Sunday, December 25, 2011

Okeeheelee County Park Nature Center – Part 1

The following are photographs taken during a hike at the Okeeheelee County Park Nature Center on Friday, December 23, 2011. This set of photographs was taken at the parking lot and at the Visitor's Center. The next set of photographs (Part 2) was taken on the hiking trails.

Immediately upon getting out of my car in the parking lot, I saw a nine-banded armadillo (Dasypus novemcinctus) rooting in the soil for worms or grubs just a few feet from the car. He was completely fearless, or perhaps oblivious, and casually went about his business while I snapped about 4 dozen pictures. Since he was in constant motion, all of the pictures were blurry except for four of them, two of which are reproduced below.

nine-banded armadillo (Dasypus novemcinctus)

nine-banded armadillo (Dasypus novemcinctus)

The little pink flowers visible in the armadillo pictures is large-flowered Mexican-clover (Richardia grandiflora), which is seen in close-up below. The plant is neither Mexican nor a clover. It is, in fact, from South America and is in the same family as coffee. It is now one of the most ubiquitous weeds of lawns, roadsides, parks, fields, and the disturbed portions of natural areas in Palm Beach County. It was first seen in Palm Beach County about 15 years ago and in that span of time its population has grown to such an extent that it is perhaps among the top 10 most common herbaceous, non-grassy perennials in the county. It was ever-present along the trails of the nature center and in one area its thick growth was shading a population of the small, native wildflower, Stenandrium dulce (pine pinklet).

Richardia grandiflora

The following pictures were all taken around the perimeter of the visitor's center, which is landscaped with both native and non-native butterfly garden plants. These plants were very effective as there were numerous butterflies, both small and large, visiting these plants that day.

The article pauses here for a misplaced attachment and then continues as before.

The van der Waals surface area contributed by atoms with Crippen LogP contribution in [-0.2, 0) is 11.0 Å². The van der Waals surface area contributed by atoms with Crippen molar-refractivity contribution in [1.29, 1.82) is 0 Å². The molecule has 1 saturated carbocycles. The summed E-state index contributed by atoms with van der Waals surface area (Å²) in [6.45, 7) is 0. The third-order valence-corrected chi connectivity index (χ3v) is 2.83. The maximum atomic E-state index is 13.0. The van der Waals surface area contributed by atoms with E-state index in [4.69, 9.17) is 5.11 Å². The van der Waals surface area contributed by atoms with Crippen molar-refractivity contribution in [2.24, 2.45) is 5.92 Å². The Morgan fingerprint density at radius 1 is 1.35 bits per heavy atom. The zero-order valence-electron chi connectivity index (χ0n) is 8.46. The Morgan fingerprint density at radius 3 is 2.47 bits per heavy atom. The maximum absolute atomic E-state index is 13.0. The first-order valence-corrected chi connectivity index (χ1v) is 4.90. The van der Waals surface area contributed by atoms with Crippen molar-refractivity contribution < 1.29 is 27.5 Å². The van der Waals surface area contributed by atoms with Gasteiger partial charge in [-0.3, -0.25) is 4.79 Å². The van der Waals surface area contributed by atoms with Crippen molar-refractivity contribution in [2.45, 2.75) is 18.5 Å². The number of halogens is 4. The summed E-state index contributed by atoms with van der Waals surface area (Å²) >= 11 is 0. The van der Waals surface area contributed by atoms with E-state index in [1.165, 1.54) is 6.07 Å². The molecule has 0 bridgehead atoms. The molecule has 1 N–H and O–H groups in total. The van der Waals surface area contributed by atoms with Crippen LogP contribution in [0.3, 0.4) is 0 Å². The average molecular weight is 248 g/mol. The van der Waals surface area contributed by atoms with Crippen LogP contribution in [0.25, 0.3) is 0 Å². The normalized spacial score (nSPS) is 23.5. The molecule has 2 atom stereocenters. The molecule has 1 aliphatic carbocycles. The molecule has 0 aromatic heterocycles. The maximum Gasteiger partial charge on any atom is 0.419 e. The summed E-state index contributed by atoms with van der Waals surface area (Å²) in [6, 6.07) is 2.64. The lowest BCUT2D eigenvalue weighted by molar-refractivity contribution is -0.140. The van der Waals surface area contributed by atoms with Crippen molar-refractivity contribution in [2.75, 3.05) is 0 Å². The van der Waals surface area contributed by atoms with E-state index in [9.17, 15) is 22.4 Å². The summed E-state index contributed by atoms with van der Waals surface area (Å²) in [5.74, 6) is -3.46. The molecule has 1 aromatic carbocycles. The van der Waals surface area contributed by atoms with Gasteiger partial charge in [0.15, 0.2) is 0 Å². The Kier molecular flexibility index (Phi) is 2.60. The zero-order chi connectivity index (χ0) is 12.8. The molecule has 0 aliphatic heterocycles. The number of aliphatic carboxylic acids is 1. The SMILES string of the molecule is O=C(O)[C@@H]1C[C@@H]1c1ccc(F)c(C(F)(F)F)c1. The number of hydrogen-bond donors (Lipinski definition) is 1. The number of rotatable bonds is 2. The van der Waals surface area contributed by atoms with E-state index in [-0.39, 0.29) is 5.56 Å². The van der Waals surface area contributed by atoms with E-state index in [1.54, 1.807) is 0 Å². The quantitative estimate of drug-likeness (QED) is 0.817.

Clerodendrum ugandense (blue butterfly plant), from Africa, was in full bloom. It is said to be a minimally invasive Clerodendrum, some of which are extremely aggressive in gardens due to an abundance of root sprouts. In many ways, it reminded me of the native blue curls, Trichostema dichotomum, on steroids, which is not surprising since both plants are in the mint family (Lamiaceae).

Clerodendrum ugandense

Clerodendrum ugandense

Clerodendrum ugandense

And here is an image of the native blue curls, Trichostema dichotomum, for comparison:

Trichostema dichotomum

Koanophyllon villosum was an interesting addition to the Okeeheelee County Park Nature Center butterfly garden. It is an endangered relative of the thoroughworts (Eupatorium species) and occurs in Florida, as a non-cultivated native plant, only in Miami-Dade County. It is unusual in being a woody shrub, most other related plants in Florida being herbaceous perennials. It bears innumerable tiny white daisies when in full bloom, at which time it is extremely attractive to nectar-seeking butterflies. Of additional interest is the aromatic foliage, which has an unusual mildly spicy scent or, in some forms, a slightly minty scent.

Koanophyllon villosum

Around the corner from the Koanophyllon, and on the west side of the nature center, was a large clump of Leonotis leonurus, a plant native to Africa. Its bright orange flower buds were extremely attractive and eye-catching . . .

Leonotis leonurus

Leonotis leonurus

. . . but they opened into slightly dingy-orange flowers. Eagle-eyed readers might notice that the leaves above the flowers in the photo immediately below have crinkled edges. This is due to a viral infection. Such infections were rare in native plants but, as people bring cultivated virus-infected plants into close proximity with native plants, I am beginning to see native plants afflicted with viruses.